Why You Shouldn’t Be Quick to Use Commanding Statements

You’ll find yourself in a position of being in charge of leading others. You can be given the responsibility to lead the effort of replacing the floors in your home, after being labelled the best handyman around. You can be assigned the responsibility to lead a work-group at the office, since the work at hand deals directly with what you’re most knowledgeable about. You don’t have to set yourself apart as a leader in order to be given leadership duties in various aspects of life. Leadership skills are built quicker when you find yourself in leadership roles without experience.

This article is about commands. It is about using commanding statements in order to get others to do the work. “Work on last week’s report, and have it done by the end of today,” is an example of a commanding statement. You should be cautious utilizing commanding statements, even when you have every right to do so. A common mistake people who find themselves in leadership positions make is to assume that their new position, as it compares to others, gives them free reign to boss people around.


Official Titles Aren’t Acknowledged by Our Pride


Even if you’re a subordinate to an executive of an organization, being bossed around by them wouldn’t entice you to respect them. Commands are pieces of dialogue which omit reason. Being in a position to command someone to do a certain thing gives you the opportunity to not voice the reasons behind the command. The executive of your organization can simply tell you to do something and not state their detailed reasons, and you’d be obligated to do it. Most good leaders make an effort to state reason prior to commanding others. They have an understanding of how much their subordinates need to know in an effort to maintain their levels of motivation in doing the task at hand.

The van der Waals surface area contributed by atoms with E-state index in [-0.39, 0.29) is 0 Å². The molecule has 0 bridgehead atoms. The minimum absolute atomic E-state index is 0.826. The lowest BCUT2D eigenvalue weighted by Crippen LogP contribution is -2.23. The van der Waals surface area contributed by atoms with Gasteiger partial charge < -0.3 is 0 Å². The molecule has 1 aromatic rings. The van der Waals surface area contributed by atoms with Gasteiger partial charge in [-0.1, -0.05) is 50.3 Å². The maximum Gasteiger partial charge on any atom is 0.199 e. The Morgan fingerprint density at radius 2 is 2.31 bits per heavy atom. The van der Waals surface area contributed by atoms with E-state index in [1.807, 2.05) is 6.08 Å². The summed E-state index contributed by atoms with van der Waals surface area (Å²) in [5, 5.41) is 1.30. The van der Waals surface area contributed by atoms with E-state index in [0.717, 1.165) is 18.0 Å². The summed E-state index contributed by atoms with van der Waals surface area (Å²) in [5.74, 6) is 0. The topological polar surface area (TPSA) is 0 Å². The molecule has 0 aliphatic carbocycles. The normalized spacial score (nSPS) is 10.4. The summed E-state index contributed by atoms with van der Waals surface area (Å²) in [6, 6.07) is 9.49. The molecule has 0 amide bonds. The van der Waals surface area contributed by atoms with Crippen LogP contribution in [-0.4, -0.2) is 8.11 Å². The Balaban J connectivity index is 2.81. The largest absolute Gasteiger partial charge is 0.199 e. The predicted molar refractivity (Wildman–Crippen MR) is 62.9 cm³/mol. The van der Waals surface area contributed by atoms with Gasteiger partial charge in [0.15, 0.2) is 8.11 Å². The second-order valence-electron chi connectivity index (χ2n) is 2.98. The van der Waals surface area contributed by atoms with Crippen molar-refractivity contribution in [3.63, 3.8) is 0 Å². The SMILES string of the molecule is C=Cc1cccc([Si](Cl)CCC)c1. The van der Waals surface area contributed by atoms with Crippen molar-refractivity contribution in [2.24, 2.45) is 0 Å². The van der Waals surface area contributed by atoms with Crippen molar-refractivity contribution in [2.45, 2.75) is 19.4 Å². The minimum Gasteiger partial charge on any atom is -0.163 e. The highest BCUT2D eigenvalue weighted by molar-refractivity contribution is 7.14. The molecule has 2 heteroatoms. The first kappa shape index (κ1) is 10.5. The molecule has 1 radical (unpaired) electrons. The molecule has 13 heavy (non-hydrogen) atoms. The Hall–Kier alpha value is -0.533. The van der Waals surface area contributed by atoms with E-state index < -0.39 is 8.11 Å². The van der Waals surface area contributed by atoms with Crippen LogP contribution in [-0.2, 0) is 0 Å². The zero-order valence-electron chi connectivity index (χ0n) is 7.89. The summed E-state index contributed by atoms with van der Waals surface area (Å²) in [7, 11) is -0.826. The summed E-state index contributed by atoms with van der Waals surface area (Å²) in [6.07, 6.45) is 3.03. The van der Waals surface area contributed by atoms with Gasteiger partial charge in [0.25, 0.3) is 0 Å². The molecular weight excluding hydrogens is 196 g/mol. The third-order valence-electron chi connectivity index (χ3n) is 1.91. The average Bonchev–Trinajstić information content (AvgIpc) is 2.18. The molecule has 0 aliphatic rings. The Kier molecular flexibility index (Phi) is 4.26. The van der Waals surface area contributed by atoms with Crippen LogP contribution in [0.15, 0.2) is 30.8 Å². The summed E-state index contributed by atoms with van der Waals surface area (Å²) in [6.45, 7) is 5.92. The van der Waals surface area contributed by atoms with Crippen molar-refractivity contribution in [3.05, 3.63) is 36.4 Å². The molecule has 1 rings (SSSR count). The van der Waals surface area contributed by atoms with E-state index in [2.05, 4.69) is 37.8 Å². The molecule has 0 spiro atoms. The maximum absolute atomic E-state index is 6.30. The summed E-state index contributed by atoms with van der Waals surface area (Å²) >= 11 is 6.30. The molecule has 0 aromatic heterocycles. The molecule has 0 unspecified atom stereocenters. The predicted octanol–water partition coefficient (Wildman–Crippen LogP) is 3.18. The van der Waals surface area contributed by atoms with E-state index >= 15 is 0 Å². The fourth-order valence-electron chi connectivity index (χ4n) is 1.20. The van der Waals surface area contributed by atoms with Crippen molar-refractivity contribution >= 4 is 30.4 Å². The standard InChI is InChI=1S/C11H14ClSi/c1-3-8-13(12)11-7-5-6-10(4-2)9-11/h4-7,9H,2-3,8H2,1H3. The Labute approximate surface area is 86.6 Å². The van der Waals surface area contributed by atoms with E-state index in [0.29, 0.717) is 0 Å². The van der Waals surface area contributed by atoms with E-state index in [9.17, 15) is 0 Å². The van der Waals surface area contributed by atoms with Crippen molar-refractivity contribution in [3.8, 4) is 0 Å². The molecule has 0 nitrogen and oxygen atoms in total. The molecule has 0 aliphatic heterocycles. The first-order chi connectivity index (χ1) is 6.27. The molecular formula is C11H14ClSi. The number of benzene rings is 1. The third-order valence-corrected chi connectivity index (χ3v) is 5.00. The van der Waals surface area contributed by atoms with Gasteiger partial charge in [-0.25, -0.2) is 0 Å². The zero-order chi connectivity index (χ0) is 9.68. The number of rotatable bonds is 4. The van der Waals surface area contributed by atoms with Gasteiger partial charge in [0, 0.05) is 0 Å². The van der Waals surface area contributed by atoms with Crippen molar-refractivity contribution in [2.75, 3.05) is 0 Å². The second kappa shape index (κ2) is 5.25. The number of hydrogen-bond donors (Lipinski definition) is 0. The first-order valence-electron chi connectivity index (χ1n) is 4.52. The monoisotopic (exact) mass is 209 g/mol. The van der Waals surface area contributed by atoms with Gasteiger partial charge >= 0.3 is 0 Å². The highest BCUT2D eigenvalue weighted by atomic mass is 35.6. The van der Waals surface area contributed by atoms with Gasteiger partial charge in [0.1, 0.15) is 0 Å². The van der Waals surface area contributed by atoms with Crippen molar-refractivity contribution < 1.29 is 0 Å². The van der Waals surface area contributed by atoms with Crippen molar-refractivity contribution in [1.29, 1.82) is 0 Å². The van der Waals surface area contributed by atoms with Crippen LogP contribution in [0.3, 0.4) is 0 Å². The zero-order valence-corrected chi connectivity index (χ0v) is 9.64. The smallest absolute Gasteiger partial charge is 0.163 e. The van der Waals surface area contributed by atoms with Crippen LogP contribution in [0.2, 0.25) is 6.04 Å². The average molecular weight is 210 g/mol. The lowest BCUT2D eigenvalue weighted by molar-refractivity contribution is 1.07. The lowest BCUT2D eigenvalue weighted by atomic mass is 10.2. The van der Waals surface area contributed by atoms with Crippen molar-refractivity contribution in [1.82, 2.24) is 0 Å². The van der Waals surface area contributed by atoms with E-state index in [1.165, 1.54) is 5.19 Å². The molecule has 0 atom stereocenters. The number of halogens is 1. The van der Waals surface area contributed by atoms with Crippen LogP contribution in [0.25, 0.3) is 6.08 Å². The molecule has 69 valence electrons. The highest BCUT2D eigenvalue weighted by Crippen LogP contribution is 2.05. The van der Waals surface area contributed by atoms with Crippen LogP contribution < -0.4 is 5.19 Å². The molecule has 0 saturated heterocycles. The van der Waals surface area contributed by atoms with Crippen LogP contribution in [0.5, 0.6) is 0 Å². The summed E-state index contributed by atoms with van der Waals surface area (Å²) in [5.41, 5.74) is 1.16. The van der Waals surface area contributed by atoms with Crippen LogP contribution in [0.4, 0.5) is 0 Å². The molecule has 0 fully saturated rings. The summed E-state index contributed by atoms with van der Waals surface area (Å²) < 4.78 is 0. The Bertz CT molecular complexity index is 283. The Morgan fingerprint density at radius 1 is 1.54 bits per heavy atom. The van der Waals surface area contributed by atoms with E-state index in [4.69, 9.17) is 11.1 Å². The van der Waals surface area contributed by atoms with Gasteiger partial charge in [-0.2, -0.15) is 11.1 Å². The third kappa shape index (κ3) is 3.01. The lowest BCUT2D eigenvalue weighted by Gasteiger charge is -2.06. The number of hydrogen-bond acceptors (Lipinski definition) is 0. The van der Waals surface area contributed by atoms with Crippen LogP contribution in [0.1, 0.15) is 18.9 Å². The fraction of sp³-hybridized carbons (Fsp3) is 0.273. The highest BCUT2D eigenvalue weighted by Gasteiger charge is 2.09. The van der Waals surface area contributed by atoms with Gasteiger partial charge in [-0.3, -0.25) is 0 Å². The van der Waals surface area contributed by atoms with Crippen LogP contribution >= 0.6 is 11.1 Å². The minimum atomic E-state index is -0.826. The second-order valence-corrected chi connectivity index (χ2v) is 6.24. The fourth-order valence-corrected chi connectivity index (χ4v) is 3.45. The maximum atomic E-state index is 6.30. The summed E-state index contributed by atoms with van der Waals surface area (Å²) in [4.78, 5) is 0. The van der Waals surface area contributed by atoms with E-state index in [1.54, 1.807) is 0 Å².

When you feel an urge to voice commands, take a few seconds to voice the logic behind your command. Whenever possible, cater to the ego of your subordinates. Ask for what you need, rather than state commands whenever possible.


For instance:

“Can you please fill in the order for a new printer? If we don’t send it in by the end of the day, we’ll have to wait after the long weekend to do it.”

Works better than:

“Fill in the order for a new printer by the end of the day.”


A person in a leadership position who communicates with their subordinates as if they are his equals, is likelier to be respected by them. He would be likelier to entice others to work harder for him, as they realize that he isn’t taking advantage of the position he finds himself in. Bossy managers, parents, and teachers serve to take advantage of their position in society as it relates to you. An advantage of holding their position is the ability to sometimes command rather than to ask. Those who do not utilize that advantage in every applicable moment are more relatable and respectable.


Just Because Someone’s Has an Obligation, Doesn’t Mean You Shouldn’t Still Entice Them


Contracts, explicit obligations, and written agreements are new, as compared to the timeline of our brain’s evolution. Though we know that we very well must do the things that we’ve agreed to do, we still prefer to want to do those things, rather than be forced to. Don’t assume that those who’ve agreed to do something for you don’t need enticing. Strive to treat those who have obligations to do work as if they’re doing you a favor in doing that work. Be kind and have manners when dealing with them. Treat them like someone who doesn’t have an obligation to do things for you. Treat them like they’re doing you a favor.

You have nothing to lose other than a few seconds of your time, and the suppression of your ego if you operate with this mindset. For all intents and purposes, they’ll still be under the contract, agreement, or obligation to do work for you. Someone who is enticed to work, treated with respect, and acted kindly toward is likelier to do better work. It’s why you shouldn’t treat servers disrespectfully, and cashiers as lesser beings. Do not assume that people take advantage of kindness. If you catch someone exploiting your kindness, then it becomes time to be more stern. However, when there is no proof that your efforts to entice your subordinates are being taken advantage of, continue operating in a kind manner.

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